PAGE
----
June 24 (UPI) -- Germany's parliament this week approved an annulment of thousands of criminal convictions under the nation's former anti-gay law and issued compensation to convicted men.
The law criminalizing sex between men existed in Germany under various forms from 1871 to 1994. Parliament members voted Thursday to throw out convictions affecting about 50,000 men since World War II.
The measure includes financial compensation for those still living. Germany will send 3,000 euro, or about $3,350, to roughly 5,000 men -- and another 1,500 euro, or about $1,680, for each year they spent in prison.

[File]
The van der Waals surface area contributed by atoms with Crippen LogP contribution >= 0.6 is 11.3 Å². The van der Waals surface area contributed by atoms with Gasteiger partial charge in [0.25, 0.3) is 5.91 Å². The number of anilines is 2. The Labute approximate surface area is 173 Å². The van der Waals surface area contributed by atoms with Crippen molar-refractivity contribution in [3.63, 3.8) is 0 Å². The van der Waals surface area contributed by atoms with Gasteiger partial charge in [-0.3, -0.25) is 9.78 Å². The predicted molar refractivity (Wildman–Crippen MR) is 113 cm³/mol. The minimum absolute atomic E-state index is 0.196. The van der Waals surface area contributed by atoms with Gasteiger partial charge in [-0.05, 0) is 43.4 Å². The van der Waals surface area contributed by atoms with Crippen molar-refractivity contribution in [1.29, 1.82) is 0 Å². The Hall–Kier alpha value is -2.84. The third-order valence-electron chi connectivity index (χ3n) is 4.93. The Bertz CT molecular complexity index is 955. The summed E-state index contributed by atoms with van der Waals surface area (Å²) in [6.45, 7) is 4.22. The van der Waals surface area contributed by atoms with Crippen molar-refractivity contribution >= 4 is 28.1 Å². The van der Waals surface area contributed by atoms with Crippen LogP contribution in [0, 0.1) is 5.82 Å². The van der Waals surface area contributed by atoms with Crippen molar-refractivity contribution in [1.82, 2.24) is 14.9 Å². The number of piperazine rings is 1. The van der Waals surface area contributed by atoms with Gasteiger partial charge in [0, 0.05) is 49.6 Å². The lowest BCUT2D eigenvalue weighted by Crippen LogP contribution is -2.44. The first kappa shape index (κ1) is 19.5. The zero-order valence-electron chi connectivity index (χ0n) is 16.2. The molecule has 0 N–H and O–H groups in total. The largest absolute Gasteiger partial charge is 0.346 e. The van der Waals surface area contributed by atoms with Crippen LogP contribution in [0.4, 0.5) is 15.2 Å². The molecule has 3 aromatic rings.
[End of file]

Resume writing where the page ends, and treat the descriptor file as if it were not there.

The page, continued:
"This has been a very, very long fight for the rehabilitation of gay men who were convicted in this democratic German state -- not in the National Socialist state, but in the democratic German state," Axel Hochrein, a board member of the Lesbian and Gay Federation in Germany, told the New York Times.
Despite that support, CNN reported that Hochrein's organization has said Germany's level of compensation is not enough.
The group also critically pointed to how parliament members defined which convictions they'd throw out. Parliament chose to keep on the books convictions involving men charged with having sex with 14- and 15-year-olds. The age of consent in Germany is 14.